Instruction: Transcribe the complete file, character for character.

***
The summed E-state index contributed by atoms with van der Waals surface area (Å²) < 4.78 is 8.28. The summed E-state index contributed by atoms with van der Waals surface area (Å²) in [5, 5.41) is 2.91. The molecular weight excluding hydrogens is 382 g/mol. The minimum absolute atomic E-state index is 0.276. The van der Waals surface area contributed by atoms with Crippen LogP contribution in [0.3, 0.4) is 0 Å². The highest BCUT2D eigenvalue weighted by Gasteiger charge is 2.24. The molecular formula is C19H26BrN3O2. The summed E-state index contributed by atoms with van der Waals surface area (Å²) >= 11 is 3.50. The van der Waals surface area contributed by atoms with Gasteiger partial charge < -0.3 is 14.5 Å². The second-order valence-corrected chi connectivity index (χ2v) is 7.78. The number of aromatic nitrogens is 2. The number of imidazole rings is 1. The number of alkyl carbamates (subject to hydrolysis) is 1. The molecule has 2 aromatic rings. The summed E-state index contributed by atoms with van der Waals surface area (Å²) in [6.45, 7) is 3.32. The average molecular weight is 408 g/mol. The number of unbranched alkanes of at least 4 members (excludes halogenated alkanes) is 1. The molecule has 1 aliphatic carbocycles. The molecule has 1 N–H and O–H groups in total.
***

The summed E-state index contributed by atoms with van der Waals surface area (Å²) < 4.78 is 8.28. The summed E-state index contributed by atoms with van der Waals surface area (Å²) in [5, 5.41) is 2.91. The molecular weight excluding hydrogens is 382 g/mol. The minimum absolute atomic E-state index is 0.276. The van der Waals surface area contributed by atoms with Crippen LogP contribution in [0.3, 0.4) is 0 Å². The highest BCUT2D eigenvalue weighted by Gasteiger charge is 2.24. The molecular formula is C19H26BrN3O2. The summed E-state index contributed by atoms with van der Waals surface area (Å²) >= 11 is 3.50. The van der Waals surface area contributed by atoms with Gasteiger partial charge < -0.3 is 14.5 Å². The second-order valence-corrected chi connectivity index (χ2v) is 7.78. The number of aromatic nitrogens is 2. The number of imidazole rings is 1. The number of alkyl carbamates (subject to hydrolysis) is 1. The molecule has 2 aromatic rings. The summed E-state index contributed by atoms with van der Waals surface area (Å²) in [6.45, 7) is 3.32. The average molecular weight is 408 g/mol. The number of unbranched alkanes of at least 4 members (excludes halogenated alkanes) is 1. The molecule has 1 aliphatic carbocycles. The molecule has 1 N–H and O–H groups in total.